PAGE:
A nine-figure lawsuit has been filed against the city of New Haven, Connecticut, claiming city police neglected to properly secure a handcuffed Black man in the back of their patrol van after arresting him. As a result of what his lawyers contend was an avoidable accident, the man has been permanently paralyzed.
On Tuesday, Sept. 27, a lawsuit obtained by Atlanta Black Star was filed by Wallingford-based attorneys R.J. Weber III and Lou Rubano with the United States District Court District of Connecticut against the City of New Haven, Officer Oscar Diaz, Officer Betsy Segui, Officer Ronald Pressley, Officer Jocelyn Lavandier and Officer Luis Rivera, alleging they deprived the plaintiff Richard “Randy” Cox of his constitutionally bound civil rights on June 19 when they “jointly and in concert with each other” and “failed and refused” to protect him while he was in their custody.
Cox, 36, is suing for $100 million, claiming negligence, recklessness, excessive force, the denial of medical treatment, intentional infliction of emotional distress, assault, and battery from each officer.
The 29-page lawsuit details that after members of the New Haven Police Department arrested him and placed him in handcuffs, they put him “in a police cruiser for transport to the Westchester Avenue substation” but did not strap him in.
“While en route to the detention center, Diaz suddenly and without warning applied his brakes resulting in the sudden stop of the transport van,” it read. “Cox had no warning of the impending and sudden stop resulting in his body being violently thrown around the inside of the transport van resulting in serious and permanent injuries.”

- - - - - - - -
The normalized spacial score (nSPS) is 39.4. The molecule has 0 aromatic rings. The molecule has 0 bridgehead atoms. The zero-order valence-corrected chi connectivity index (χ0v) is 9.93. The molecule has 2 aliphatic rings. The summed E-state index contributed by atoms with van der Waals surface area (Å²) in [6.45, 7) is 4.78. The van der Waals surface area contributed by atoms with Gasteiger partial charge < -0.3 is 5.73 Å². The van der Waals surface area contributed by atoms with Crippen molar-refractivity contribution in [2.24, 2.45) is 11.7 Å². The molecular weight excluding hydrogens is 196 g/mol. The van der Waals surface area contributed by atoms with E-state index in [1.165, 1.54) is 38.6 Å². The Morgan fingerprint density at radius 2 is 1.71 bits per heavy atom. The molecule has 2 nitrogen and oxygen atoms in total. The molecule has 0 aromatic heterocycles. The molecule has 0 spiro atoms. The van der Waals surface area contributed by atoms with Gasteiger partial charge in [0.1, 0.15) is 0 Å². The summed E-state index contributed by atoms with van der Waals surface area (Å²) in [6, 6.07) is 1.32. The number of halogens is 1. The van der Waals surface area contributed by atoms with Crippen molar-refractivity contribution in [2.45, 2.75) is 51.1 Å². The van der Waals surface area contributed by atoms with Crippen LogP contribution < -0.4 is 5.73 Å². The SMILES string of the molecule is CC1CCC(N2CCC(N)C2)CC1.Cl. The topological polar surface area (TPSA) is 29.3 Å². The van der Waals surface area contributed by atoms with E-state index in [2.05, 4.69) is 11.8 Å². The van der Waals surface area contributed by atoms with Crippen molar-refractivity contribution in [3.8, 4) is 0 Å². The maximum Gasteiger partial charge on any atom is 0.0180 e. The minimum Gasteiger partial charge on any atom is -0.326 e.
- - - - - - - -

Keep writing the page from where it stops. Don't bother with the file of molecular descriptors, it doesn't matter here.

Diaz, the driver of a prisoner conveyance van, slammed on the brakes in an effort to avoid crashing into another vehicle at the intersection of Division and Mansfield Streets, causing Cox to fall into the van’s back wall and injure his neck and spine.
According to his own bodycam footage, Diaz was speeding, driving 11 miles over the 25-mph speed limit.
Diaz goes to the back and asks what happened and later calls for help. However, instead of asking for the emergency medics to come to the scene, he continues his trip to the detention center at 1 Union Ave. He drove past two hospitals on his way to the jail.
Once there, Diaz still does not wait for the ambulance but proceeds to lock Cox up and claim Cox is lying about being hurt. No one checked but thought he was drunk.
Officers demanded Cox stand up and then yanked him out of the van. They at one point placed him in a wheelchair, and then once he was in jail, dragged him across the floor of his cell.
Bodycam captures one officer saying to another, “He’s perfectly fine. Want me to put these [handcuffs] on him?” He wasn’t fine. Cox had broken his neck.
The end of the video shows the cop cuffing Cox’s ankles, leaving him on the floor, before locking the door of the cell.
Civil Rights attorney Benjamin Crump has been hired to represent Cox and his family and joined Weber and Rubano, Cox’s mom Doreen Coleman and sister Latoya Boomer, state NAACP President Scot X. Esdaile and local chapter President Dori Dumas, other civil rights leaders, and Cox’s supporters in front of New Haven’s City Hall to talk about the lawsuit.